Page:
Are Your Kids Running on Empty?
kids-running-on-empty

Are Your Kids Running on Empty?

“Who will play with me?”

“You’re NOT my friend!”

“Mommy, you never buy me ANY thing.”

If you hear these things a lot, your child might be running on empty. An empty ‘love tank’ that is.

Our kids are like little motor cars, and their hearts are their fuel tanks. With a full tank they have confidence to face new challenges and self-control to sit quietly or wait patiently; they are quick to obey and have resources to entertain themselves.

In short, a full love tank means everybody has a better day.

“Give me this magic potion so I too might have a better day!” I hear you say. No problem.

Thanks to Gary Champman’s “Five Love Languages” book, loving our kids (and our spouses) in the way that THEY need to be loved is very doable. Chapman explains that each of us has our own love language. We have a specific way that we receive love and give love.

I know you love your family. You pour yourself out for them. But there is a very strong likelihood that the members of your family have a different love language than you do, which means there’s the danger that at least one person in your family is not feeling as loved as they could.

 

Here’s how to fill up your child’s love tank, based on their love languages.

1.      Words of Affirmation:

Signs of an empty tank: Sarcasm and nasty words.

Fix: Use specific praise like “I like how neatly you draw that picture,” or “I saw how kind you were to your friend, good job.” It goes a lot further than general praise like “You’re great”.

Firm favourite: “I love you”. Be brave and kick it up a gear with “I love you because…”

Tone is very important to a words person – a harsh word can be soul-destroying so,          when reprimanding, ensure your tone is firm but kind.

 

2.     Physical Touch:

Signs of an empty tank: Hitting and smacking.

Fix: Hugs, kisses, pat-a-cake, high fives, wrestling; physical touch at least once a day makes them feel loved and safe.

If this love language is hard for you to remember, make it easier by incorporating it into your daily routine, eg: before dropping them at school every day, give a big hug or a high five (if they are embarrassed by kisses) and send them on their way feeling loved and confident for the day’s challenges.

 

3.     Acts of Service:

Signs of an empty tank: “Nobody helps me” or angry frustration when trying to do something and not getting it right (without help).

Fix: Helping them make the bed or cut that difficult shape, or pick up the spill, etc.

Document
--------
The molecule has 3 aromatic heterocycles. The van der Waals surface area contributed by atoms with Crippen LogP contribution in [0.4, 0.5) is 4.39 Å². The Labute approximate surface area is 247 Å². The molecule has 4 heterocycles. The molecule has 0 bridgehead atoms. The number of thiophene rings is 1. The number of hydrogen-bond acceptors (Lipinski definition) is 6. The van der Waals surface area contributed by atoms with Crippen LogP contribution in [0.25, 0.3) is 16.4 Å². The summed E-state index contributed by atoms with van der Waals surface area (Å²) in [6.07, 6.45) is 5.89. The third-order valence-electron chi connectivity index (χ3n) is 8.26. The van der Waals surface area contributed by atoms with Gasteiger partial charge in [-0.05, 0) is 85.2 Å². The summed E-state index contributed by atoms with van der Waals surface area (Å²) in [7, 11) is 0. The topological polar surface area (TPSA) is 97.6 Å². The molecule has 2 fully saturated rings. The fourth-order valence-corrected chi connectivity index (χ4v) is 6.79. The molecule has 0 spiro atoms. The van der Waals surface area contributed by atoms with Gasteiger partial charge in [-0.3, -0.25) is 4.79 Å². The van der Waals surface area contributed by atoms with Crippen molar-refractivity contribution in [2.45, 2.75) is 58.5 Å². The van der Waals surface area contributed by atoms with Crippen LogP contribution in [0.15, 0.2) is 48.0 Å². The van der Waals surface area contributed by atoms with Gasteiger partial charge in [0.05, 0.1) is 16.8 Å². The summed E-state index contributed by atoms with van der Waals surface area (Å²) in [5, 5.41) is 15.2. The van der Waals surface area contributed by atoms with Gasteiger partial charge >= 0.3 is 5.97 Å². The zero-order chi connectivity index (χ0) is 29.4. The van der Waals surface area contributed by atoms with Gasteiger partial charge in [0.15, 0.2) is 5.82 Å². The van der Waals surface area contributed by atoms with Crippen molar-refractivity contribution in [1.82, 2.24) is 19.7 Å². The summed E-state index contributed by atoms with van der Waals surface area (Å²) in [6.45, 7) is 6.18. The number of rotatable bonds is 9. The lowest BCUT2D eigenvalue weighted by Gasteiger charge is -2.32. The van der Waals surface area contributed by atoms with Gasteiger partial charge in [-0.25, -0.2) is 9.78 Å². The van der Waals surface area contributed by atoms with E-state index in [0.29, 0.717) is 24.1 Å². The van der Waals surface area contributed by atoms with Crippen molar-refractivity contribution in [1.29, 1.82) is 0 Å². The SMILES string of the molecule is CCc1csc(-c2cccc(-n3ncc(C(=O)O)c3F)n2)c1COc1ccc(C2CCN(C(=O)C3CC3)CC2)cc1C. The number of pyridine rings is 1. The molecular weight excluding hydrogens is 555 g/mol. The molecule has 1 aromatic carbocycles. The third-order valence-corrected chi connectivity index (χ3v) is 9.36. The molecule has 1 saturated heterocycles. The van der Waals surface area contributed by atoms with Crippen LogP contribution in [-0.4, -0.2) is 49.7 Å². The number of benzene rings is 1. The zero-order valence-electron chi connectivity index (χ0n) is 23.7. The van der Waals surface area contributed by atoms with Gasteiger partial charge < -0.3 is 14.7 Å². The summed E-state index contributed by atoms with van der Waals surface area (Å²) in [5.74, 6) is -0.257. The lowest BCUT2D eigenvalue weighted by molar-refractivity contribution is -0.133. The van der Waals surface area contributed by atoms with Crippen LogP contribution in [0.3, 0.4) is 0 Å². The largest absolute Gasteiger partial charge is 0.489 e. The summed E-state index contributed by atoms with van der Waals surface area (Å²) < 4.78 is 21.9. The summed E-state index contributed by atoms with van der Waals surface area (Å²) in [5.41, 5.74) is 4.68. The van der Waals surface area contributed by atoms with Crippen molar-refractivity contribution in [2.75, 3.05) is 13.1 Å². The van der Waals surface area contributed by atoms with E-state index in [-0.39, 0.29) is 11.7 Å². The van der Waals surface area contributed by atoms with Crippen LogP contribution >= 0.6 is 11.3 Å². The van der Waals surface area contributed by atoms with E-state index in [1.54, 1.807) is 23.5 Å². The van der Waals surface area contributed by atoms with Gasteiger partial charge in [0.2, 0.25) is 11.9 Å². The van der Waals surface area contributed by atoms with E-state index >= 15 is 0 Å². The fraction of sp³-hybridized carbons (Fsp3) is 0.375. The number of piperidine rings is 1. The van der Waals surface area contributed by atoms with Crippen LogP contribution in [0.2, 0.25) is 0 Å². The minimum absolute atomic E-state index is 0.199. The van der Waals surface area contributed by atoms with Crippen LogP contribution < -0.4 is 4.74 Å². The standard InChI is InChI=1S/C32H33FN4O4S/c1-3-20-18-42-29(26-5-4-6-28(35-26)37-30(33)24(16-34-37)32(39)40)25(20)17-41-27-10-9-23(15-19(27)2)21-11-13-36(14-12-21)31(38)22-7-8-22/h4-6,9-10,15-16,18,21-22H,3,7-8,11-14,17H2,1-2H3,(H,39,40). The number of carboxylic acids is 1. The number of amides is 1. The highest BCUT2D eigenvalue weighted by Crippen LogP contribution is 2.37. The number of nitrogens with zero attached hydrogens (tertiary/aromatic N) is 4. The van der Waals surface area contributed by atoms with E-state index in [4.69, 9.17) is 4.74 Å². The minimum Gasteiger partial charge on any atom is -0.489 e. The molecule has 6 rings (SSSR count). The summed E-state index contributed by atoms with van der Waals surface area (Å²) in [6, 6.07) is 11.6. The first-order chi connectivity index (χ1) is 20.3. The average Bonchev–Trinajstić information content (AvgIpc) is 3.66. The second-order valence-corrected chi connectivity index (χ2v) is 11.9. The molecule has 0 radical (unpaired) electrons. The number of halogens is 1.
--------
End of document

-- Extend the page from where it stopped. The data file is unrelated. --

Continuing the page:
This love language often slips under the radar because it’s so part of our everyday routine. We make food, clean the house, take out the trash, dress the children, feed the dogs, but all of these things, to an acts of service person, means love.

 

 

4.     Quality Time:

Signs of an empty tank: Clingy and needy with constant demands for attention. “You never spend time with me”.

Fix: Start the day right. Spend 10 minutes every morning just focused on them – build a puzzle, play with their dolls, read a book with them – eye contact and focused attention are their soul-food.

 

5.     Gifts:

Signs of an empty tank: “You never buy me stuff”

This is a tricky one. You can’t afford to buy gifts every day, plus there’s the trap of “you can buy my love” that you want to avoid.

Fix: The saying “It’s the thought that counts” is especially true for gifts people. Encourage your gifts child to see the heart of the gift more than the price of the gift.

Eg: A pretty pebble you picked up on the beach while thinking of them or a flower that made you think of them lets them know they are loved.

Turn necessities into gifts of love by making them special, like laying out the new toothbrush and sponge they needed on their beds and telling them they have a small surprise on their beds. Keep it simple.

 

How does this look for us?

My kids are quality time and physical touch. I am words of affirmation and my husband is acts of service.

As you can see there are no overlaps, so we have to make a deliberate effort to reach out to the other people in the house in their own language. This is often how it looks at our house:

I’m on the floor building a puzzle with my quality time child and my physical touch child’s arms are around my neck as she lies on my back, watching the puzzle being built. Or this morning I was doing a puff paint craft with my quality time child while my touch child happily sat on my lap eating breakfast.

I wash the dishes (not normally an act of love for me, I assure you, but I do it because it makes his heart happy) and tell him, “I washed the dishes because I love you.” He smiles and says thank you.

While we’re bathing the kids he leans over and says, “Thanks for everything you do baby; you’re a great mom,” and I feel my tank filling up, and I feel I can go on a bit longer.

Do we always get it right? No, but it’s getting easier as we get fitter at the other person’s language.

Happy parenting,

Gaya

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